Discontent, our doom
Doom, our discontent
Reality revived dead customs
Priority misplaced lustful thoughts
Home and abroad
Cultures and traditions enshroud Westernization
Day after day
Traditions, age-old, prevail
To surmount greed
And negligence, nowhere found; hope
A culture redeemed.

A PRODIGAL RETURNS by Justice Jite-Eda (84%)

How did I wander off the hills of your hips?
I stopped listening to the parables from your flute
And followed after foreign fancy fruit.
Please let me take the path on your livid skin straight to your lips.
Papa, I have come home from a house that was never home,
From the fabric where I was the stain,
With my calabash to fetch and drink wisdom from your rain.
I have not grown above you, my root is spread in your loam.
I want to learn (again) to revere the totems of old age –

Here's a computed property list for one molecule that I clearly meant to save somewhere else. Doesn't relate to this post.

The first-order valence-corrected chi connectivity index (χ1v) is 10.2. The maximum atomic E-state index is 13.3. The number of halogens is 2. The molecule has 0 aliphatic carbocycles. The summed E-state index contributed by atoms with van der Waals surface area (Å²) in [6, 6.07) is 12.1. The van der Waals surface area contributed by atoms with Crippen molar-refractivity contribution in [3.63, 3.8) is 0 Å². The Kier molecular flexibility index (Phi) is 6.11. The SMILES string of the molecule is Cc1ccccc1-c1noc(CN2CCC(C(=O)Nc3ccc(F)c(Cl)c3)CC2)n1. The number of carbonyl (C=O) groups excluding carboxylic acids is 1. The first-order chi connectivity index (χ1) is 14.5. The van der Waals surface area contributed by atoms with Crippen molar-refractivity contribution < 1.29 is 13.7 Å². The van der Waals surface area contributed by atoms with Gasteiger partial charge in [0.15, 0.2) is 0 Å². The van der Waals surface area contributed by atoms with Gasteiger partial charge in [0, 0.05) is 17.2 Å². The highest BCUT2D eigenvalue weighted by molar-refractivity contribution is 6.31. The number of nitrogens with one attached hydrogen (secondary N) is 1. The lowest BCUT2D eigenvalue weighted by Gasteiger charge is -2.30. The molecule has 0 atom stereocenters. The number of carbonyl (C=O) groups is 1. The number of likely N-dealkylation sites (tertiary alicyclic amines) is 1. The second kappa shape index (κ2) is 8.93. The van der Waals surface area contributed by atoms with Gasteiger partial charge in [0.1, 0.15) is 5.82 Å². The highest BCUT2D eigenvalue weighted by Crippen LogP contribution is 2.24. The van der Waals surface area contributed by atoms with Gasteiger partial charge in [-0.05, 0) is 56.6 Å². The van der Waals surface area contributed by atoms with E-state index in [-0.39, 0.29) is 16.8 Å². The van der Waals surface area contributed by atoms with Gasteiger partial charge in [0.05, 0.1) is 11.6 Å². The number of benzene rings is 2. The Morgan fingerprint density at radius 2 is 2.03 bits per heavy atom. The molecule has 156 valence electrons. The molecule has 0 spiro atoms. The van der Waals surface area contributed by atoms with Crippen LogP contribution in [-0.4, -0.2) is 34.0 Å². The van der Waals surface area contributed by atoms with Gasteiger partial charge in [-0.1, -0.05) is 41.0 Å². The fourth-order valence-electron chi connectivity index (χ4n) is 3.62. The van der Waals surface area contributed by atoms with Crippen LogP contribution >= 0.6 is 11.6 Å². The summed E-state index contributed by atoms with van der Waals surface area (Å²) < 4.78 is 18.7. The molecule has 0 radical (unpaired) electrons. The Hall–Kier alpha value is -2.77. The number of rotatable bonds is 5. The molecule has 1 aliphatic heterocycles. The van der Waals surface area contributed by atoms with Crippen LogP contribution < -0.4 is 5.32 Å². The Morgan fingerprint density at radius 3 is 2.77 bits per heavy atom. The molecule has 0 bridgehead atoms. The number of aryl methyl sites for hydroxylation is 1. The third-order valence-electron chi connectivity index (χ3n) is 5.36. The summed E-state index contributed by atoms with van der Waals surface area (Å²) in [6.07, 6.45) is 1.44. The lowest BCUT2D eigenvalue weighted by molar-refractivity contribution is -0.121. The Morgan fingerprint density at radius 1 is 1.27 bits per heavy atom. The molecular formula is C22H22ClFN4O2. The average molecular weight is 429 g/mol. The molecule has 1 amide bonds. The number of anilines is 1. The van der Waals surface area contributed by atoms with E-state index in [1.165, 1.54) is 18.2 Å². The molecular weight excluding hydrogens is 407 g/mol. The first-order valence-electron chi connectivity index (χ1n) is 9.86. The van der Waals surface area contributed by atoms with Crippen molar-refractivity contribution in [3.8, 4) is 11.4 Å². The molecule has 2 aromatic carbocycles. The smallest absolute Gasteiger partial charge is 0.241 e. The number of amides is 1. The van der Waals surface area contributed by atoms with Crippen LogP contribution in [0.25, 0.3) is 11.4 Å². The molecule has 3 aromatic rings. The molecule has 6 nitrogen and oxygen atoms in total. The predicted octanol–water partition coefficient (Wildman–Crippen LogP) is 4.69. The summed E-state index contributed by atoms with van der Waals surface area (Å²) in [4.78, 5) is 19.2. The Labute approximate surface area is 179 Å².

Respect brews gray hair and a red cap to fit.
Arrogance is a subtle choker of tomorrow.
Beat the drum of labour with your scarred palms.
I will dance out sweat to irrigate my farm;
My feet, sewing a wrapper of dust to cover my shame.
Mama, I’m back home,
To learn how you kept the path between your thighs narrow and fallow,
Cherishing chastity until kolanuts were broken and libations made.
The tongue never moves down the throat when the teeth cuts.
The conflict between the mortar and pestle smoothens the yam.
Teach me to tear and smile
When smoke from my neighbour’s fireplace choose to rest in my hut.
I learnt a few good things in my escapade, papa,
But more lie in the armpit of our pretty tradition.
The moon is not a far cry from the son.
She should not be covered with a basket because she is not the sun.
Mama, please make a fire to prepare dinner
With these dry sticks of superstition.
I’m back to the river from where I drank life.

THE AFRICAN HERITAGE by Ayoola Goodness Olanrewaju (83%)


Bereaved lines bleed in poetical notes
Of our heritage in Humpty Dumpty quotes…

And so they found us decency in clothes
To cover the glory of our nakedness